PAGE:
Tuesday, April 21, 2009

My Hero

How many women can say their husband is their hero?
At least one: me!

Justin has been training for the marathon since October of last year. That's seven months of training! He was very strict with his running schedule, making sure he followed the official marathon training schedule. He somehow made time every Sunday for a long run (several hours, in some cases). Talk about discipline!
On Sunday, April 19, Justin ran in the Go! St. Louis marathon. It was terrible weather: rainy, cold, windy. He, along with 15,000 other participants, braved the wet weather anyway. I went along for moral support. Accompanying me were a bag filled with dry clothes, water, snacks and things to keep me busy during the run, the biggest umbrella I could find, and a camp chair. I was probably hauling an additional 30 pounds.
After a scary Metrolink ride, we arrived downtown in a mass of fellow runners. The ocean of people stretched for blocks in every direction, and the announcer soon called the runners to the starting line. Justin went to go stretch, and I took the opportunity to find a prime location to take pictures. Fortunately, the nasty weather kept many onlookers inside or under the shelter of nearby buildings. This allowed me to set up shop mere feet from the starting line.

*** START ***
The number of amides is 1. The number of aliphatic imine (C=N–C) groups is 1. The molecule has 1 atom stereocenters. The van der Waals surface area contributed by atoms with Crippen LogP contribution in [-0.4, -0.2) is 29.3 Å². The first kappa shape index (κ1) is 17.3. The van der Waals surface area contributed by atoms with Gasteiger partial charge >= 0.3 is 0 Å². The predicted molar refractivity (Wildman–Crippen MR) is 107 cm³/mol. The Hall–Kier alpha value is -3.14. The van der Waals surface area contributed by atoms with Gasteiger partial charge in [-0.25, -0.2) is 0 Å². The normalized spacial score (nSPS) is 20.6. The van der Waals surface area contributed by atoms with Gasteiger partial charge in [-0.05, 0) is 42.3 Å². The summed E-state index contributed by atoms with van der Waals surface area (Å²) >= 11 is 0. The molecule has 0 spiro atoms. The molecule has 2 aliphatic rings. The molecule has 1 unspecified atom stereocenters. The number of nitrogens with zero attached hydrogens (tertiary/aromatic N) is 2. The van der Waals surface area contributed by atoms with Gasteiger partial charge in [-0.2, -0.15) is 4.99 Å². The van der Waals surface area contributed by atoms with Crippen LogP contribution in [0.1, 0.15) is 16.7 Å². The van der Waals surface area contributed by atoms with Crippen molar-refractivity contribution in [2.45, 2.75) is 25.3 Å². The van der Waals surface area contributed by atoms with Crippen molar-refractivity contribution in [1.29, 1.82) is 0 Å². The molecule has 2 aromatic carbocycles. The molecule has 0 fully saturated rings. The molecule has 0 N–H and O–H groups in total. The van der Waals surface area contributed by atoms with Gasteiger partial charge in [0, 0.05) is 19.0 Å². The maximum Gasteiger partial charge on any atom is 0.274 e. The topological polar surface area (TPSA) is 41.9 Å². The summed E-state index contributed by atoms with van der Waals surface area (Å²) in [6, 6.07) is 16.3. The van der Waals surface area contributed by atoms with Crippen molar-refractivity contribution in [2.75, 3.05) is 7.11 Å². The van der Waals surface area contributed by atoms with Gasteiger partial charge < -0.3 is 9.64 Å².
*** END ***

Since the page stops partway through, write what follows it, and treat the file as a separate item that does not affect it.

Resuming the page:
And the runners were off! People streamed past the starting line for a good 15 minutes. The rain continued. I huddled under my giant umbrella. After all the participants had crossed the starting line, I met up with Justin's parents. Together we walked to the six mile mark to watch the runners pass by. Justin ran by, smiling and giving a thumbs up. Now it was time to wait. I knew it would probably be another two hours or so before he would be close to the finish line. The three of us wandered to the St. Louis Bread Company near the stadium to grab something to eat. (Their Cobblestones are fabulous.) After a leisurely snack, we packed up and walked back to where the race would be finishing. Already, almost 80 marathon runners had crossed the finish line! It wasn't even 10:00 a.m.! We wrestled our way to a good viewing spot close to the finish line. We waiting patiently, searching for a glimpse of a red baseball cap.
There! I saw him! It wasn't even half past 10:00 and there he was. I snapped a couple of action shots of him coming down the finish track. Final time, 3:19:57. Amazing!

He set his mind on something, and he did it. What a huge accomplishment to finish a marathon! My husband is my hero.

Thursday, April 16, 2009

Soapfest Wrap-Up

Soapfest was a hit!

When we got back from Haiti, I wanted to do something tangible- something to get people involved. I threw my very own Soapfest to get my friends, family and co-workers involved. I was asked by my boss not to be pushy with people at work. Me? Pushy??
I behaved myself, and my Soapfest box in the office filled up several times. In fact, all the donations from work filled an 18-gallon tub! Additional donations from family and friends filled another two boxes, plus peanut butter and school supplies to boot! I brought all the supplies to Carole and Carl's home on Monday, only to find I miss it. The clean, cool smell of soap permeating my home, my office, my car. It was like an instant air freshener that also brought back warm memories of Haiti and House of Hope.
It's important to do things to help, but you can't forget why you're doing those things.